Wonder Park (2019)
Two and Half Stars

This Wonder lacks wonder.

It was about midway through Wonder Park, and the little boy behind me and three seats over had already had his fill.  He let out a bloodcurdling, paint-peeling scream.  “I want race cars!!!”  His mother shushed him, which only served to set a fire in the boy’s threenager heart.  He took his 80oz bucket of Mr. Pibb and emptied it onto the theater floor.  The soda ran down the sloping surface, forming a sugary, slushy landslide.  The kid then summoned an unholy amount of power from his tiny lungs:  “Race cars!!!!”  Mortified, the mother scooped up her brood and bolted out as if she had just pulled off a jewel heist.

This little shrieking Pazuzu may’ve been the most passionate, but he certainly wasn’t the only fidgety spinner in the theater.  Kids jabbered and yawned throughout the entire film.  If a movie like Wonder Park just has to work hard enough not to get fired, I can testify for an entire room of kindergartners who gave it a pink slip.  The visuals are pretty, but the story is pretty boring.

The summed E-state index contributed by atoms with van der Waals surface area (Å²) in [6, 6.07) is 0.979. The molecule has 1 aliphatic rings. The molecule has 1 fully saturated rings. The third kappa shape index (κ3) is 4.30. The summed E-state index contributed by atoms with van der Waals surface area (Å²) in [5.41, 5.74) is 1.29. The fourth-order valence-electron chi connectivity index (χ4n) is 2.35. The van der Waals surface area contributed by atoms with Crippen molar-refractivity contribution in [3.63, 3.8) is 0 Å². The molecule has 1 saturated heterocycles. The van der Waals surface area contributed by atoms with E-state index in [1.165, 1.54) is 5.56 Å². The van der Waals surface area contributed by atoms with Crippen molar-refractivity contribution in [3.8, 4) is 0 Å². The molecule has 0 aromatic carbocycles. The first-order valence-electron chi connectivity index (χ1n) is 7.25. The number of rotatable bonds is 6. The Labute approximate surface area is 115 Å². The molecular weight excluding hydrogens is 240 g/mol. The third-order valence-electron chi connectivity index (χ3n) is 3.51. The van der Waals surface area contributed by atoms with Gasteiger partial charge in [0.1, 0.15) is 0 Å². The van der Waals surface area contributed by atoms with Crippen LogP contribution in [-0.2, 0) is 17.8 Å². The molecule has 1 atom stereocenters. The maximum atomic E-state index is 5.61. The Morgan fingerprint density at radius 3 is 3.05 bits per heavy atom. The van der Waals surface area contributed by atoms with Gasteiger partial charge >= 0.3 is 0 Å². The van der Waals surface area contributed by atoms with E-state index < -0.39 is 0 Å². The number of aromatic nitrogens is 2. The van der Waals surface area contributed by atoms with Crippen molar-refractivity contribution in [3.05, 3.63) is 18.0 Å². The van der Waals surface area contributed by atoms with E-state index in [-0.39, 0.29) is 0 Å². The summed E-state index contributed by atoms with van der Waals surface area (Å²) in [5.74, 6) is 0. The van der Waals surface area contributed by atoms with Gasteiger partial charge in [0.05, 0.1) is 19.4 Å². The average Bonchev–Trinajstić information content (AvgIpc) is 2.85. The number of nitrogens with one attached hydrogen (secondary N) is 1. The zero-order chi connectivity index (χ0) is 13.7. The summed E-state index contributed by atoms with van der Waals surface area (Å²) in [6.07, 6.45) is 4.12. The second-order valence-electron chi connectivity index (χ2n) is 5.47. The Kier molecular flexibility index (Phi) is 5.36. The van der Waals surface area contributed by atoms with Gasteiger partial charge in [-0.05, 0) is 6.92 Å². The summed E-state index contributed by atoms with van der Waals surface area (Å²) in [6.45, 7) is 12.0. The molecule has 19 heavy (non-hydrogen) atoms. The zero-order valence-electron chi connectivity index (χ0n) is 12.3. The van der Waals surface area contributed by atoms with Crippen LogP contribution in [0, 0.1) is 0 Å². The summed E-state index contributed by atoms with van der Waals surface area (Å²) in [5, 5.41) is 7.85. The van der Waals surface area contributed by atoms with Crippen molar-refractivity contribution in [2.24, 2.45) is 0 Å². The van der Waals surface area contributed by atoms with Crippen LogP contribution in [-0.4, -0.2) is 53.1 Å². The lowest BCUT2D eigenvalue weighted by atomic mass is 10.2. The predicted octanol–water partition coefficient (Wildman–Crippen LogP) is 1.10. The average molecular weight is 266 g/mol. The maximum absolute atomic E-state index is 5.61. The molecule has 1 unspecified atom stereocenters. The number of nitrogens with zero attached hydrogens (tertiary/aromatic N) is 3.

The plot centers on June Bailey (Breanna Denski), an intrepid young dreamer who builds a model amusement park in her bedroom.  Her amiable parents (Jennifer Garner and Matthew Broderick, maybe the WASPiest coupling on Earth) encourage her to flesh out this fantasy world with a clique of whimsical animals.  This suburban idyll is punctured when June’s mother becomes ill and has to travel for treatment.  Despondent, June abandons her quirky invention and copes with neurotic overprotectiveness for her father and compulsive cleanliness for their house.  One day, June abandons a trip to summer camp and retreats into the woods.  She stumbles onto a very real incarnation of her fantasy park.  Unfortunately, June’s neglect has allowed an evil horde of smiling chimpanzees (you read that right) to invade and harass her cutesy creations.  Now, June must reconnect with her dormant imagination and rally her adorable companions.

Wonder Park definitely had the potential to be Diet Pixar, but it’s missing the panache and self-assured dorkiness that make those movies so magical.  The best animated films have something on the menu for kids and adults, and this one has a little bit for both, but not nearly enough for either.  The jokes fall flat; the story drags on, even at 85 minutes.  A talented cast of voice performers do what they can, but this gumbo needs a lot more spice.  You might think Wonder Park will be just entertaining enough to get by, but I would advise caution.  One mother thought that, and ended up wading through a river of imitation Dr. Pepper.  It might be better just to skip straight to the race cars.

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Author: Todd Wofford

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